ESPN Layoffs to Cut Costs Include Jalen Rose, Jeff Van Gundy and Suzy Kolber

In a move that surprised many sports fans and underscored the challenges for media companies, ESPN announced Friday that it had laid off some broadcast journalists in hopes of saving money.

ESPN said in a statement that it needed to cut costs “in the area of public-facing commentator salaries,” including “a small group of job cuts in the short term.” The layoffs included some of the network’s biggest names.

Suzy Kolber, an N.F.L. reporter and the host of the pregame show “Monday Night Countdown,” publicly acknowledged in a Twitter post on Friday afternoon that she had been laid off. “Today I join the many hard-working colleagues who have been laid off,” she said. “Heartbreaking, but 27 years at ESPN was a good run.”

Jeff Van Gundy, the former coach of the New York Knicks who had been an N.B.A. analyst with ESPN, was also let go. Van Gundy had worked at ESPN since 2007, according to his company biography. Jalen Rose, a studio analyst and a member of the University of Michigan’s storied “Fab Five,” was also among those laid off. The layoffs of Van Gundy and Rose were first reported by The New York Post and were confirmed by The New York Times.

Joon Lee, a baseball reporter, and Ashley Brewer, an anchor who had worked on the network’s flagship show “SportsCenter,” also said on Twitter that they had left the company.

In all, about 20 commentators were laid off, and the company told staff members that it would renegotiate some contracts at reduced salaries or let some expire at the end of their terms, said a person familiar with the situation who was not authorized to reveal the details and spoke on condition of anonymity.

The news comes one day after National Geographic announced its second round of layoffs this year, joining The Los Angeles Times, Vox Media, BuzzFeed and The Washington Post on the list of media companies that have tightened their belts recently.

Disney, ESPN’s parent company, has struggled to stem the tide of losses related to its streaming services as traditional television viewing declines. In May, Disney announced on its earnings call that revenue from its networks, which include ESPN, had fallen 7 percent. Earlier this year, the company’s chief executive, Robert A. Iger, announced a plan to cut $5.5 billion in costs by eliminating 7,000 jobs, which is 4 percent of Disney’s worldwide work force.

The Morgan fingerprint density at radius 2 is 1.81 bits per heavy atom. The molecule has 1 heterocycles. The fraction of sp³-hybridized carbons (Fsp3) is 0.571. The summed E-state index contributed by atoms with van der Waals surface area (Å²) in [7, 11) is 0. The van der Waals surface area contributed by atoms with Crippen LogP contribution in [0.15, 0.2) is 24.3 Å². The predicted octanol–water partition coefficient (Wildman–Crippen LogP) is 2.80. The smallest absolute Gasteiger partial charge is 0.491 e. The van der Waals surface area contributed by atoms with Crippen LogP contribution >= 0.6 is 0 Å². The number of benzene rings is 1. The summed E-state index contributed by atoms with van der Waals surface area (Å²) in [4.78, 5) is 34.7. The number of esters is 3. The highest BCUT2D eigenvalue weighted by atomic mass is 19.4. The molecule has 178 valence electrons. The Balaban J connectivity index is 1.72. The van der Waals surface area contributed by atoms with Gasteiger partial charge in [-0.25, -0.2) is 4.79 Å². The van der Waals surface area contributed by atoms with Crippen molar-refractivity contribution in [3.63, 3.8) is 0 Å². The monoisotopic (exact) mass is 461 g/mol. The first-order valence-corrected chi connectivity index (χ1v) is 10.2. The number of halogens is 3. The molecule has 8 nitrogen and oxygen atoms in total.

Kolber said in her announcement that “longevity for a woman in this business is something I’m especially proud of.” Her company biography states that she has been “widely praised for elevating the N.F.L. sideline role” and notes that she was the first woman to win the Maxwell Football Club’s Sports Broadcaster of the Year Award. In 2019, she was inducted into the Philadelphia Sports Hall of Fame.

Van Gundy has become a familiar voice in professional basketball. He was courtside for coverage on both ESPN and ABC, working with one of his former players, Mark Jackson, and Mark Breen to call some of the biggest N.B.A. games. This month, he provided commentary during the N.B.A. finals.

Rose first gained national attention as a point guard at the University of Michigan, where his team reached back-to-back N.C.A.A. Division I men’s basketball tournament finals in 1992 and 1993, losing both times. His star-studded recruiting class was known as the Fab Five, and Michigan made history as the first team to start five freshmen in the Final Four. He reached the 2000 N.B.A. finals with the Indiana Pacers. Rose had been with ESPN since 2007.

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